Walking On Cars revved up and ready to go for second album

Walking on Cars.

Dingle heroes Walking on Cars tell Ed Power how they got past second-album syndrome, and why the band are turning their Cork gig into a sort of homecoming.

A few years ago the exclusive club of Irish bands capable of selling out Dublin’s 3Arena welcomed a new member in the form of Dingle’s Walking On Cars. With tunes that blended folk and pop they were hailed — a bit lazily — as the homegrown Mumford and Sons. They certainly knew their way around an anthemic pop song, and were soon taking their seat at the top table of Irish rock.

It was in many ways an unlikely success story. The group, all from rural Kerry, were childhood friends who’d started playing together as a lark. In 2015, with minimal promotion or industry fanfare, their single ‘Speeding Cars’ became a top 20 hit across Ireland and the continent.

Twelve months later, before they had quite taken it all in, they sold out 3Arena. And then the wheels came off.

“Before we started our second album people were saying ‘oh that’s going to be the tough one,” recalls Patrick Sheehy, who fronts the five-piece alongside Sorcha Durham. “We didn’t know what they meant. And then we dived into it. And we definitely felt the pressure.”

The problem was that while their 2016 debut Everything This Way had been half a decade in the plotting, its follow-up had to be put together in less than 18 months. That was huge change and initially it seemed to the group that they were being asked to become a musical production line.

Knocking out track after track didn’t come naturally. They grew a bit fed up — and then slightly anxious. They’d already scaled the mountain once. Could they do so all over again?

“We went into it with the wrong psychology,” says Sheehy. “We had the wrong aim. Too much time was spent focusing on the sound of the instruments — rather than digging deep and being honest and real and creating something that was authentic.”

DRAWING BOARD

After weeks of pained mucking about they sat back and listened to what they had done. It sounded, to them, like a bland facsimile of Everything This Way. So they scrapped it and started over.

“What we realised is that we had to be honest,” says Sheehy. “On the first record we were writing for the sake of writing — for the love of it. So we stepped back and tried to recapture that.”

Sheehy, if anything bares his soul even more on the new LP, Colours. He croons wrenchingly about his difficult relationship with alcohol on the single ‘Coldest Water’.

He’s far from an addict — but came to realise that he was in certain social situations using drinking as a crutch. All his pain, regret, confusion and even shame, he poured into the lyrics, which are immensely powerful.

He’s aware that ‘Coldest Water’ has been doing well. But Sheehy is nonetheless taken aback when the Irish Examiner informs him that it’s headed for half a million streams on Spotify – an indication that it’s poised to become a major hit.

“When you put yourself out there and people accept and appreciate it… that’s a good feeling. The sentiments can apply to a lot of things.

People have all kinds of addictions: whether it’s food or drink or drugs or social media. It could be anything.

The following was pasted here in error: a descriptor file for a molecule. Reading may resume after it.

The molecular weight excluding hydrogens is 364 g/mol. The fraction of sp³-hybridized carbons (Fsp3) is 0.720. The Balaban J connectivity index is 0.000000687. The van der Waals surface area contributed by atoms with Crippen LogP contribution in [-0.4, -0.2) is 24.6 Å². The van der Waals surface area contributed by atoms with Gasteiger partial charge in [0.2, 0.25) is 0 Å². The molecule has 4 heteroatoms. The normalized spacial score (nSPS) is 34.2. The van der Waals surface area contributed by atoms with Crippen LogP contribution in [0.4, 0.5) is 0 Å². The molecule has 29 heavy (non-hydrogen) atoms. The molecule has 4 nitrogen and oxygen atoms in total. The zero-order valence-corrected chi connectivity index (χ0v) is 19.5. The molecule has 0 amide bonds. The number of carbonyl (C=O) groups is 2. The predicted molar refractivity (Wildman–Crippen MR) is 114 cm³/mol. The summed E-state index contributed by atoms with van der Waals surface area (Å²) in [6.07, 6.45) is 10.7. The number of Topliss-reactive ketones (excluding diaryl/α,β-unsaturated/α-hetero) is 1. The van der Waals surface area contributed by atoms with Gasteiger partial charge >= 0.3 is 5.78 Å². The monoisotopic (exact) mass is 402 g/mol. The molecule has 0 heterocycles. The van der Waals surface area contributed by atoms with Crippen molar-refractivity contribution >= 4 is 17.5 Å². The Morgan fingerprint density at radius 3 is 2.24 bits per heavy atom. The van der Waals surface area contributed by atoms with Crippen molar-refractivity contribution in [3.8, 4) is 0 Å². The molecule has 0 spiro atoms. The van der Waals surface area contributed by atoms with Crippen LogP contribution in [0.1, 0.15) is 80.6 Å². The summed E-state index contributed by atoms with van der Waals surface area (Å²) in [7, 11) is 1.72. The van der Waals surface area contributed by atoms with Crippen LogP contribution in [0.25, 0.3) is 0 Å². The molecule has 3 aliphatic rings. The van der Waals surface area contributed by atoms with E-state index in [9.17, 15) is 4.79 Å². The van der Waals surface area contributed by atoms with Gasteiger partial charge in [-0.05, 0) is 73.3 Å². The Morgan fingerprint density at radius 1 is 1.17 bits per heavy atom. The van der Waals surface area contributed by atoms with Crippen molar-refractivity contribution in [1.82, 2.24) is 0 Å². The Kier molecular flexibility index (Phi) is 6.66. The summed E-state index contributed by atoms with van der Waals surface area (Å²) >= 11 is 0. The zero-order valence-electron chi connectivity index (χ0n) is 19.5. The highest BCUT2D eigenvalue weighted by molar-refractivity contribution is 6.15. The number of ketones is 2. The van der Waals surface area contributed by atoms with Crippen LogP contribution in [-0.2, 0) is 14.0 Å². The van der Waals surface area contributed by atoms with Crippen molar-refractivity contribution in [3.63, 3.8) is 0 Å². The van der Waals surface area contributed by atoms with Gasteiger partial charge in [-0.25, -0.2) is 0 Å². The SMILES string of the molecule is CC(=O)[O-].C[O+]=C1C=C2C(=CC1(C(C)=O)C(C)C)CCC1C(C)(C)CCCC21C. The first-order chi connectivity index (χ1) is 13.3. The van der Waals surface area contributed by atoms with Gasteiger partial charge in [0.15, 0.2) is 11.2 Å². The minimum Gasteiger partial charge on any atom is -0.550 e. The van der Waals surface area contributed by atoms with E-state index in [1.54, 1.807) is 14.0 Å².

Still, there were moments, he says, when the band feared that they’d said all they had to say and that a second album might never be forthcoming. There is a theory in the music industry that some artists peak to quickly and have nowhere else to go.

What if Walking On Cars had stumbled into that trap?

“There are always those times you are totally uninspired,” say Sheehy. “You think, ‘have I done my best work — is that it?’ But then the following day you go back to the studio and there’s a different energy and it’s all happening. So we just kept showing up and gradually we got there. We’re delighted with the album now and can’t wait for people to hear it.”

BIG IN GERMANY

One surprise is how well the band are doing on the Continent. Germany, in particular, has embraced Walking On Cars.

On their upcoming tour of the country they will be playing Vicar Street and Dublin Olympia scale venues — a sign of how fast their fanbase has grown there. Even more impressive is the loyalty Germany has shown. In the three years since Everything This Way, the fanbase has patiently waited to hear what else the group has up its sleeves.

“People focus on the UK and American markets. Germany is absolutely huge,” says Sheehy. “Radio there latched on to ‘Speeding Cars’ very quickly. And when you have a hit in Germany it just lingers on the radio for six to nine months. So that song got a crazy amount of action.

“There are acts in Germany who are huge stars but nobody else has heard of them. There’s a guy from Tralee, Rea Garvey, who we’ve toured with. He plays arenas in Germany and is a judge on The Voice there. He’s absolute massive. And he could walk down the street here and nobody would recognise him. It’s mad.”

MUSGRAVE PARK

Walking On Cars return to 3Arena on May 23. However, if there’s a concert that the band are really looking forward to it’s their Musgrave Park show in Cork on June 21. Just up the road from Dingle it’s the closest to a homecoming for Sheehy and company, with more than 12,000 expected to attend.

The day is also mushrooming into a mini-festival. Recent UK chart-topper Tom Walker is on the bill – as is “new Adele” Lewis Capaldi, whose own Ireland and UK tour is a straight sell-out.

“It’s going to be awesome,” says Sheehy. “To get Lewis Capaldi on the bill is ridiculous. The last time we did 3Arena a lot of Kerry people travelled up. I think they’ll go to Cork on this occasion — it will save them a bit of money on the petrol!”

Colours is out now. Walking On Cars play 3Arena, Dublin on May 23; and Musgrave Park in Cork on June 21

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